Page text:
Materials used to make Art Deco furniture were as useful and practical as the piece’s function. Stronger, metallic materials glorified the Machine Age, indicated a modern era after WWI.For example, chrome replaced gold finishes, Bakelite replaced mother-of-pearl, and concrete replaced marble surfaces.
Other materials included plastic, glass, stainless steel, mirrors, and aluminum. However, designers still used luxurious materials like ivory, horn, and zebra skin for more elegant designs.
Waterfall furniture debuted at the Paris Colonial Exposition in 1931 and was soon picked up by manufacturers in the U.S.
Initially created for bedroom sets and the mass market during the Thirties and Forties, waterfall furniture is now synonymous with Art Deco furniture.
All surfaces have sharp, rounded drops, mimicking a running waterfall, and were treated with a blonde veneer or walnut polish.
Pricier pieces had drawer faces with unique patterns, such as decorative crossbanding and book-matched panels.
Hardware was made from Bakelite and brass, and some vanities had illuminated or frosted panels. It was not uncommon for Waterfall-style vanities and desks to have an oversized mirror with engraved trim.
Plywood was a common material used to make waterfall furniture. In more elegant pieces, the corners were rounded entirely.
In addition to plywood, designers also used imported woods, such as blonde-colored Carpathian elm and golden padouk.
Paul T. Frankl (1886 – 1958)
When Paul T. Frankl moved to New York City in 1914, his goal was to create a distinctly American style.
He began his career as an architect but later became a painter and furniture designer. After WWI, Frankl and others laid the foundation for American modernism.
Frankl created the skyscraper style in the 1920s, eventually shifting to metal furnishings the following decade. He established the Skyscraper Furniture company, which later became a hub for American modernist ideas.
In the 1930s, Frankl designed comfortable, informal pieces for Hollywood socialites. He was also one of the first to use biomorphic designs and cork veneer. By the 1950s, Frankl was a significant manufacturer of mass-produced furniture.
Donald Deskey (1894 – 1989)
Donald Deskey is considered a master of the late Art Deco style and a leading modern designer.
Deskey contributed significantly to Art Deco, mainly as it evolved into Streamline Moderne. He also invented the decorative plywood technique used to make waterfall furniture and designed the interior of Radio City Music Hall.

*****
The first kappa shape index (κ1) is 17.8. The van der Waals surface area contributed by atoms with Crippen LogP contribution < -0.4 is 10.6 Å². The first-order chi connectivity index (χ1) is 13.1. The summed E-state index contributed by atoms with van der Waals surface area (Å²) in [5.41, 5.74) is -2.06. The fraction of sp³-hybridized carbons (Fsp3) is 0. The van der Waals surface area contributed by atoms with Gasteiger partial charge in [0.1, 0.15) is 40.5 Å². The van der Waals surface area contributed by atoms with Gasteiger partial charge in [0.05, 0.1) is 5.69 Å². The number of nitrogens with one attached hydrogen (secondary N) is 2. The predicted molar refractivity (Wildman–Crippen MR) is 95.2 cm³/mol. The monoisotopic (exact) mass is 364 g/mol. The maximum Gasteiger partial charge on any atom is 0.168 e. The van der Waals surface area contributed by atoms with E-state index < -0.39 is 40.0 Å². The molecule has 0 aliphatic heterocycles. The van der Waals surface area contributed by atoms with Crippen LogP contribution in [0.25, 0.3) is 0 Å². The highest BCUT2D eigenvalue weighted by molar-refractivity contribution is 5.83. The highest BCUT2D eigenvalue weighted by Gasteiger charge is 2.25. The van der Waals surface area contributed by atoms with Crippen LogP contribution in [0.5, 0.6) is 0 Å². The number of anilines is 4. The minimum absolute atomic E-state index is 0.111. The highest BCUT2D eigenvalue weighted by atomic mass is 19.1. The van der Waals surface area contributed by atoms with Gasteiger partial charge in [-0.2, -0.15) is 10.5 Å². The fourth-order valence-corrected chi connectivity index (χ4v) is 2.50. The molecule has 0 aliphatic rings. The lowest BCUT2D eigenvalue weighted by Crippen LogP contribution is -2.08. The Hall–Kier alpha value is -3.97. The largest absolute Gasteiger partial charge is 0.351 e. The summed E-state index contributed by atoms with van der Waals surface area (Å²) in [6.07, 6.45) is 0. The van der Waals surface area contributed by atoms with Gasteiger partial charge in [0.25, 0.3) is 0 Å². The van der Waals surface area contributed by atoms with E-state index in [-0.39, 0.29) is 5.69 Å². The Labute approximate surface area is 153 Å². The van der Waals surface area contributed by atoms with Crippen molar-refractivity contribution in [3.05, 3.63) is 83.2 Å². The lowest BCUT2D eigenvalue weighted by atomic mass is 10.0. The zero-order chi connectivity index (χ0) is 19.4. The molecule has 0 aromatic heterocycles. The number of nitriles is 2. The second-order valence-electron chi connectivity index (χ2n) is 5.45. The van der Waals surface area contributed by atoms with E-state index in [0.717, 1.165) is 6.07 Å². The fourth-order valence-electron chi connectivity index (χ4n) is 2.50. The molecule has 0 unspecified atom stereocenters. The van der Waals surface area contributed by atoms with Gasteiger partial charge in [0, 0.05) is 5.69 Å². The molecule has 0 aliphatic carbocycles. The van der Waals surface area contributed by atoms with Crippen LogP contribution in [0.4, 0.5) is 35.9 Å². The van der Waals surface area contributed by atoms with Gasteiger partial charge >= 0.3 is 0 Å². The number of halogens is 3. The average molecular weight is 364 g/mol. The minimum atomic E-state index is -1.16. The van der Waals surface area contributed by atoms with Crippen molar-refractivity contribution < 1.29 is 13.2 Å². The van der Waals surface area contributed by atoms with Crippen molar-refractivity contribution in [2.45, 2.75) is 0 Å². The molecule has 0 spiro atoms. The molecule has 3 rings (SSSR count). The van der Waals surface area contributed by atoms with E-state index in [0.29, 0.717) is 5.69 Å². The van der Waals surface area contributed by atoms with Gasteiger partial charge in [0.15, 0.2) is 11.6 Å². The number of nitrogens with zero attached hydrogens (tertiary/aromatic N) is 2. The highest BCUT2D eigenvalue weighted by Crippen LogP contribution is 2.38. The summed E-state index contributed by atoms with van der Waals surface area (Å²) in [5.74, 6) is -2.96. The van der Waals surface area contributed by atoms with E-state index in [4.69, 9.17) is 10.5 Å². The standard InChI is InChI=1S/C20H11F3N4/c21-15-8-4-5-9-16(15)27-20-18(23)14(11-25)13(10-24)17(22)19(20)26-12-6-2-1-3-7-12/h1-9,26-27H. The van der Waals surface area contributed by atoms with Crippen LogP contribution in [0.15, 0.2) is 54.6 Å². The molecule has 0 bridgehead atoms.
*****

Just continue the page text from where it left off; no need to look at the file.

Art Deco in the 21st Century
Art Deco’s influence is still evident 100 years later. Its distinguishing characteristics are easily recognizable in many objects. These elements provide an extra touch of luxury and glamour, two things that never go out of style.
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In general, because Art Deco pieces are not considered antiques, their value is on the high end and their prices reflect this. Instead, you need to look at the overall quality of the piece, as well as the unique aspects that would clearly mark them as Art Deco pieces.
- Intricate wood inlays.
- Symmetrical or angular lines.
- Long, smooth, and sweeping curves.
- Lavishness – bold colours, patterns, and prints.
- Themes e.g.: animals, V-shapes, stars, sunbursts.
"Art Deco is furniture characterized by geometric detailing and shapes, exotic woods (think zebra woods and mahogany), jewel-tone colors, lacquer, mirrored finishes, and shiny metal accents," says Travis London, interior designer and owner of Studio London Co.
What was Art Deco influenced by? Among the formative influences on Art Deco were Art Nouveau, the Bauhaus, Cubism, and Serge Diaghilev's Ballets Russes.
The woods typically used for furniture making would generally have been Walnut, Oak, Maple and Rosewood. Furniture would also be inlaid with Birch, Maple, Satinwood and Sycamore, giving pieces a vibrant contrast from the base material.
High-end modern Art Deco furniture was meticulously crafted into refined forms, using ebony and exotic woods manufactured with traditional methods like veneering and marquetry. Art Deco furniture was always polished, and Japanese lacquer was often used to achieve a shiny finish.